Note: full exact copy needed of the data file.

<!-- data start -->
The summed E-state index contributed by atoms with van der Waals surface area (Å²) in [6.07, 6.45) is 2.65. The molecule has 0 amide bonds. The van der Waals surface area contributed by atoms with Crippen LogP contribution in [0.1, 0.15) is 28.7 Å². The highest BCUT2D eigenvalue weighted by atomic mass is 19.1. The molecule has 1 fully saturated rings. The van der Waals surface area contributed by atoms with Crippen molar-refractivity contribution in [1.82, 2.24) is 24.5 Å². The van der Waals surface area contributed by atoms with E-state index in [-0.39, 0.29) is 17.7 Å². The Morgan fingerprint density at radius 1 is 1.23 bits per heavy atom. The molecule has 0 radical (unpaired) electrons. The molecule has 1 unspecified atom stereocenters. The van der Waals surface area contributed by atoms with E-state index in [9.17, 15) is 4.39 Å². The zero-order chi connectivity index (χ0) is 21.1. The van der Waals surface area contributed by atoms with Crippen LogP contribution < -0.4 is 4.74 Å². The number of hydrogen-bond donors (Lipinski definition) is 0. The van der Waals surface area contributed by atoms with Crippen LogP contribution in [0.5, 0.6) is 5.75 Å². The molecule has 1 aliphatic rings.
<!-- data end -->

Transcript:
The summed E-state index contributed by atoms with van der Waals surface area (Å²) in [6.07, 6.45) is 2.65. The molecule has 0 amide bonds. The van der Waals surface area contributed by atoms with Crippen LogP contribution in [0.1, 0.15) is 28.7 Å². The highest BCUT2D eigenvalue weighted by atomic mass is 19.1. The molecule has 1 fully saturated rings. The van der Waals surface area contributed by atoms with Crippen molar-refractivity contribution in [1.82, 2.24) is 24.5 Å². The van der Waals surface area contributed by atoms with E-state index in [-0.39, 0.29) is 17.7 Å². The Morgan fingerprint density at radius 1 is 1.23 bits per heavy atom. The molecule has 0 radical (unpaired) electrons. The molecule has 1 unspecified atom stereocenters. The van der Waals surface area contributed by atoms with E-state index in [9.17, 15) is 4.39 Å². The zero-order chi connectivity index (χ0) is 21.1. The van der Waals surface area contributed by atoms with Crippen LogP contribution < -0.4 is 4.74 Å². The number of hydrogen-bond donors (Lipinski definition) is 0. The van der Waals surface area contributed by atoms with Crippen LogP contribution in [0.5, 0.6) is 5.75 Å². The molecule has 1 aliphatic rings.